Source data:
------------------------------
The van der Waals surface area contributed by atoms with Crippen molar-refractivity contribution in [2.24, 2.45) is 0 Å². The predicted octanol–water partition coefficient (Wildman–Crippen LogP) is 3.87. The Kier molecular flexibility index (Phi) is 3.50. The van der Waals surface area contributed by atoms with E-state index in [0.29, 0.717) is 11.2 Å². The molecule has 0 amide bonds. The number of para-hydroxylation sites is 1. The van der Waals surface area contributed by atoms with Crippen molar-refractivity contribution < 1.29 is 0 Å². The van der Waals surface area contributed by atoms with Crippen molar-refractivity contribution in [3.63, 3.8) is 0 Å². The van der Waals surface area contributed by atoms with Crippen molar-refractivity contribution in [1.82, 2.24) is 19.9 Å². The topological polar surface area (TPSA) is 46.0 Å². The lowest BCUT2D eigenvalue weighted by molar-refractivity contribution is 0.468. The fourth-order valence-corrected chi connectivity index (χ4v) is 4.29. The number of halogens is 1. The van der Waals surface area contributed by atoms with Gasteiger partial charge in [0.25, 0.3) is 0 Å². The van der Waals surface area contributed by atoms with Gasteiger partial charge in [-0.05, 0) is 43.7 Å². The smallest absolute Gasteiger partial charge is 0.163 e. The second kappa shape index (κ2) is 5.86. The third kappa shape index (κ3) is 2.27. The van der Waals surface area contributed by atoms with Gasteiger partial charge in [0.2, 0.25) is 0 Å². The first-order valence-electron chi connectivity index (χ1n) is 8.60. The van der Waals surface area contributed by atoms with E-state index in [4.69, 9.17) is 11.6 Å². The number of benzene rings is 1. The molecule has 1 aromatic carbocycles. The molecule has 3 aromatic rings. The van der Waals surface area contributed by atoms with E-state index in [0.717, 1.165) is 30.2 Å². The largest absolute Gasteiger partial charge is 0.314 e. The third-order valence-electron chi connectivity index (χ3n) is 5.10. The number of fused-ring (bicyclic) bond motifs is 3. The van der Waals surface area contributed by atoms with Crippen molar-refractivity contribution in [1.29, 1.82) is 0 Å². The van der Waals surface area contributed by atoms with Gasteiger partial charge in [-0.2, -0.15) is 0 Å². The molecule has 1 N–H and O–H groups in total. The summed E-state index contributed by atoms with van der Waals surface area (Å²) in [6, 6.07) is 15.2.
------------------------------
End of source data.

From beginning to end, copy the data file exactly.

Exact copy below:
The van der Waals surface area contributed by atoms with Crippen molar-refractivity contribution in [2.24, 2.45) is 0 Å². The predicted octanol–water partition coefficient (Wildman–Crippen LogP) is 3.87. The Kier molecular flexibility index (Phi) is 3.50. The van der Waals surface area contributed by atoms with E-state index in [0.29, 0.717) is 11.2 Å². The molecule has 0 amide bonds. The number of para-hydroxylation sites is 1. The van der Waals surface area contributed by atoms with Crippen molar-refractivity contribution < 1.29 is 0 Å². The van der Waals surface area contributed by atoms with Crippen molar-refractivity contribution in [3.63, 3.8) is 0 Å². The van der Waals surface area contributed by atoms with Crippen molar-refractivity contribution in [1.82, 2.24) is 19.9 Å². The topological polar surface area (TPSA) is 46.0 Å². The lowest BCUT2D eigenvalue weighted by molar-refractivity contribution is 0.468. The fourth-order valence-corrected chi connectivity index (χ4v) is 4.29. The number of halogens is 1. The van der Waals surface area contributed by atoms with Gasteiger partial charge in [0.25, 0.3) is 0 Å². The van der Waals surface area contributed by atoms with Gasteiger partial charge in [-0.05, 0) is 43.7 Å². The smallest absolute Gasteiger partial charge is 0.163 e. The second kappa shape index (κ2) is 5.86. The third kappa shape index (κ3) is 2.27. The van der Waals surface area contributed by atoms with Gasteiger partial charge in [0.2, 0.25) is 0 Å². The first-order valence-electron chi connectivity index (χ1n) is 8.60. The van der Waals surface area contributed by atoms with E-state index in [4.69, 9.17) is 11.6 Å². The number of benzene rings is 1. The molecule has 1 aromatic carbocycles. The molecule has 3 aromatic rings. The van der Waals surface area contributed by atoms with E-state index in [0.717, 1.165) is 30.2 Å². The largest absolute Gasteiger partial charge is 0.314 e. The third-order valence-electron chi connectivity index (χ3n) is 5.10. The number of fused-ring (bicyclic) bond motifs is 3. The van der Waals surface area contributed by atoms with Crippen molar-refractivity contribution in [1.29, 1.82) is 0 Å². The van der Waals surface area contributed by atoms with Gasteiger partial charge in [-0.2, -0.15) is 0 Å². The molecule has 1 N–H and O–H groups in total. The summed E-state index contributed by atoms with van der Waals surface area (Å²) in [6, 6.07) is 15.2.